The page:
US DOE (OCRWM)
The mission of the Office
of Civilian Radioactive Waste Management (OCRWM)is to manage and dispose of the Nation’s
military and civilian high-level radioactive waste and spent
nuclear fuel in a manner that protects the health and safety
of the public without harming the environment.
A brief history of the Department of Energy's Office of Civilian
Radioactive Waste Management
the mid-1950s, the National Academy of Sciences (NAS) considered
the disposal of defense-related high-level radioactive waste
and recommended salt as a potentially suitable host rock for
geologic disposal. In 1957, the NAS concluded that radioactive
wastes could be disposed of safely in a variety of geologic
media within the United States. The NAS noted, however, the
technical and institutional uncertainties involved in implementing
a geologic repository strategy, and assumed that significant
research would be necessary and substantial costs incurred
before a final conclusion could be reached on the feasibility,
reliability, and safety of geologic disposal. At the same time,
preliminary nationwide screening for suitable repository sites
began and resulted in the identification of four
large potentially suitable regions underlain by rock salt:
salt domes of the Gulf Coastal Plain in Texas, Louisiana, and
• Bedded salt in the Paradox Basin of
Utah, Colorado, Arizona, and New Mexico.
• Bedded salt
in the Permian Basin of Kansas, Oklahoma, Texas, and New Mexico.
salt in the Michigan and Appalachian Basins of Michigan, Ohio,
Pennsylvania, and New York.
In 1970, the Atomic Energy Commission
proposed the salt deposits near Lyons, Kansas for a permanent
repository. This proposal was abandoned two years later for
political and technical reasons. Following the failure of the
Lyons siting proposal, the Energy Research and Development
Administration proposed the development of a retrievable surface
storage facility at the Hanford Nuclear Reservation, in the
State of Washington. However, this proposal was also dropped
amid concerns it would defer geologic disposal efforts. The
rest of the story (pdf file)
OCRWM was established in 1982 under the Nuclear Waste Policy
Act. The OCRWM Program Director reports to Secretary of Energy
Samuel Bodman. The OCRWM Program includes:
- Program Management – Program management activities
are administered from Washington, DC. Responsibilities include
oversight of quality assurance, program planning and administration,
program management and integration, external interactions,
human resources, and the OCRWM budget.
- Yucca Mountain Project – The Yucca Mountain site
is located in Nye County, Nevada, approximately 100 miles
northwest of Las Vegas. For two decades, the OCRWM conducted
scientific and engineering investigations at Yucca Mountain
to determine its suitability as a nuclear waste repository.
- Science and Technology Program – The program explores
technological improvements that could enhance the performance,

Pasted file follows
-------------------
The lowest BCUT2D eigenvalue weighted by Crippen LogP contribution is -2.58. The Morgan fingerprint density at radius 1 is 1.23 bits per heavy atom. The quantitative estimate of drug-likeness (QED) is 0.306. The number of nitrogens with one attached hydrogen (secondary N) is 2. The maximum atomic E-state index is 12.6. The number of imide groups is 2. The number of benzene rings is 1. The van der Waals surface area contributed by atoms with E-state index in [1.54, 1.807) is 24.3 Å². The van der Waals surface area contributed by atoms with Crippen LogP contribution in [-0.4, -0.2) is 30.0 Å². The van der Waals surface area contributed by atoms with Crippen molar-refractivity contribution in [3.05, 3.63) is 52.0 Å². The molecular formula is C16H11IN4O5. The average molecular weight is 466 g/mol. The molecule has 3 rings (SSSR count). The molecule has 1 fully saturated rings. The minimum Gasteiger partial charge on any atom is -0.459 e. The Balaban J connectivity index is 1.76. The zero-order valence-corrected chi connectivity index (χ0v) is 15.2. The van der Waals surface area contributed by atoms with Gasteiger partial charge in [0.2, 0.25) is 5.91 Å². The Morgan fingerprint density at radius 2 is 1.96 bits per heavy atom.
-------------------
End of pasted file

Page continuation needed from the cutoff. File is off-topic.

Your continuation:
safety, and efficiency of the repository at Yucca Mountain,
and/or reduce the costs of the civilian radioactive waste
- Waste Acceptance and Transportation – Headquartered
in Washington, DC., responsibilities include development
of waste acceptance, storage and transportation systems.
Activities also include interactions with other waste owners,
generators and international waste management programs.
Key Program and Milestone Documents
The DOE has submitted a license application to the Nuclear Regulatory Commission.
The license application consists of a letter describing its purpose, accompanied by attachments that contain general information and a safety analysis report.
- The general information portion of the application will provide an overview of the repository's engineering design concept and will describe the natural features of the site.
- The safety analysis report (the main technical document in the licensing process) will demonstrate how the repository can be constructed, operated, and closed in a manner that protects public and worker health and safety and preserves the quality of the environment.
The NRC is the licensing and regulatory agency that will make the final decision on whether the DOE is allowed to proceed with construction and subsequent licensing to operate the repository.
Environmental Impact Statements
Environmental Impact Statements
- Final Supplemental Environmental Impact Statement for a Geologic Repository for the Disposal of Spent Nuclear Fuel and High-Level Radioactive Waste at Yucca Mountain, Nye County, Nevada (0250F-S1, PDF)
- Final Environmental Impact Statement for a Geologic Repository for the Disposal of Spent Nuclear Fuel and High-Level Radioactive Waste at Yucca Mountain, Nye County, Nevada (0250, February 2002)
- Final Environmental Impact Statement for a Geologic Repository for the Disposal of Spent Nuclear Fuel and High-Level Radioactive Waste at Yucca Mountain, Nye County, Nevada
- Final Supplemental Environmental Impact Statement for a Geologic Repository for the Disposal of Spent Nuclear Fuel and High-Level Radioactive Waste at Yucca Mountain, Nye County, Nevada - Nevada Rail Transportation Corridor and Final Environmental Impact Statement for a Rail Alignment for the Construction and Operation of a Railroad in Nevada to a Geologic Repository at Yucca Mountain, Nye County, Nevada(DOE/EIS-0250F-S2 and DOE/EIS-0369) (PDF)
- Final Environmental Impact Statement Management of Commercially Generated Radioactive Waste Volume 1
Peer Review Documents
Total System Performance Assessment
Waste Package Materials Performance